Tom Verducci from Sports Illustrated chronicled the Milwaukee Brewers’ aggressive hitting approach today, noting that “the three most aggressive teams in baseball, at least as measured by fewest pitches per plate appearance, all have winning records: Milwaukee, Colorado and Baltimore.”
Verducci goes on to explore the now-counterculture wisdom of being aggressive within the strike zone, illustrating it with incisive comments from Brewers general manager Doug Melvin. Among them, Melvin hints at the folly of taking grooved pitches in hitter’s counts. He also discusses the diminishing effectiveness of “getting to the bullpen” as an offensive strategy.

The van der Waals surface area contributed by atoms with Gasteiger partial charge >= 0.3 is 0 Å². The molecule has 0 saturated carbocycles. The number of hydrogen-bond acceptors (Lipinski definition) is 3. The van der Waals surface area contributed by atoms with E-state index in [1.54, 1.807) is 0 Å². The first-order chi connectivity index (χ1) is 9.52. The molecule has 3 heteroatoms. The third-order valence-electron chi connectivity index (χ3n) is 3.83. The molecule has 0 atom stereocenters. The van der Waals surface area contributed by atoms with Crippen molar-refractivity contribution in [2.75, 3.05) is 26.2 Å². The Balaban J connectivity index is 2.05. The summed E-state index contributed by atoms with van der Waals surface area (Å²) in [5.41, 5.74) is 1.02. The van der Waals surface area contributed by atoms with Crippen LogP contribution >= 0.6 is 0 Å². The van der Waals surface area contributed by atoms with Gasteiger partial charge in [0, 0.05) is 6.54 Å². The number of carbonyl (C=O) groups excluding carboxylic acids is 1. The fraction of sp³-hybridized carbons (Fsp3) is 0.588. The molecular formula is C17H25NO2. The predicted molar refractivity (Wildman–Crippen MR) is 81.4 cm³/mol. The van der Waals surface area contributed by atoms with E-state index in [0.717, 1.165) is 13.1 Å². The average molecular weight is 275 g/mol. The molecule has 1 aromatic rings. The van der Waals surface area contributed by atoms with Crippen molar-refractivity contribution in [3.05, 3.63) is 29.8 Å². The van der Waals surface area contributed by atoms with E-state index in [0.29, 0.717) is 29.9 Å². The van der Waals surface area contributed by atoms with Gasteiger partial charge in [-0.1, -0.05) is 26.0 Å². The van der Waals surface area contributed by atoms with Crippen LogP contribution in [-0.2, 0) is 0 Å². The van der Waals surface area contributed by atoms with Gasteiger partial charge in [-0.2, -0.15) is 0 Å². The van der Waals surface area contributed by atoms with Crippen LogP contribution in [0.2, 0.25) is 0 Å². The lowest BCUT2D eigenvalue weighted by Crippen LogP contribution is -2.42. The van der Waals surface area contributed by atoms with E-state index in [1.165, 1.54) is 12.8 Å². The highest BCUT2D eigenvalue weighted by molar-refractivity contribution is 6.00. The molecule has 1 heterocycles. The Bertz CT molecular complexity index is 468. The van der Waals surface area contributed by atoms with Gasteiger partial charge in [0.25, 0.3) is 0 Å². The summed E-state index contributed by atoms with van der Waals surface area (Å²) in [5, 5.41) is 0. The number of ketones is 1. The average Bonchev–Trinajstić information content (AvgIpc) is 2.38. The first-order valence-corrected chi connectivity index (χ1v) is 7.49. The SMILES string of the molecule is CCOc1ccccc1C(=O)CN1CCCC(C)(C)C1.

Setting aside baseball strategy – which isn’t easy for me to do, but for the sake of brevity, I will – and focusing solely on the game’s aesthetics, we can only hope that this return to aggressiveness is the beginning of a trend in Major League Baseball. One need only watch an inning or two of big-league baseball from the 1980s to be reminded of an era that wasn’t nap-inducing. Pitchers worked quickly and hitters swung at strikes. It was a game of action, rather than a game of in-action. It was an attack, not a battle of attrition.
Baseball was a better game in the 1980s, or at the very least, a more fun game. Perhaps the 2014 Brewers can help turn back the clock.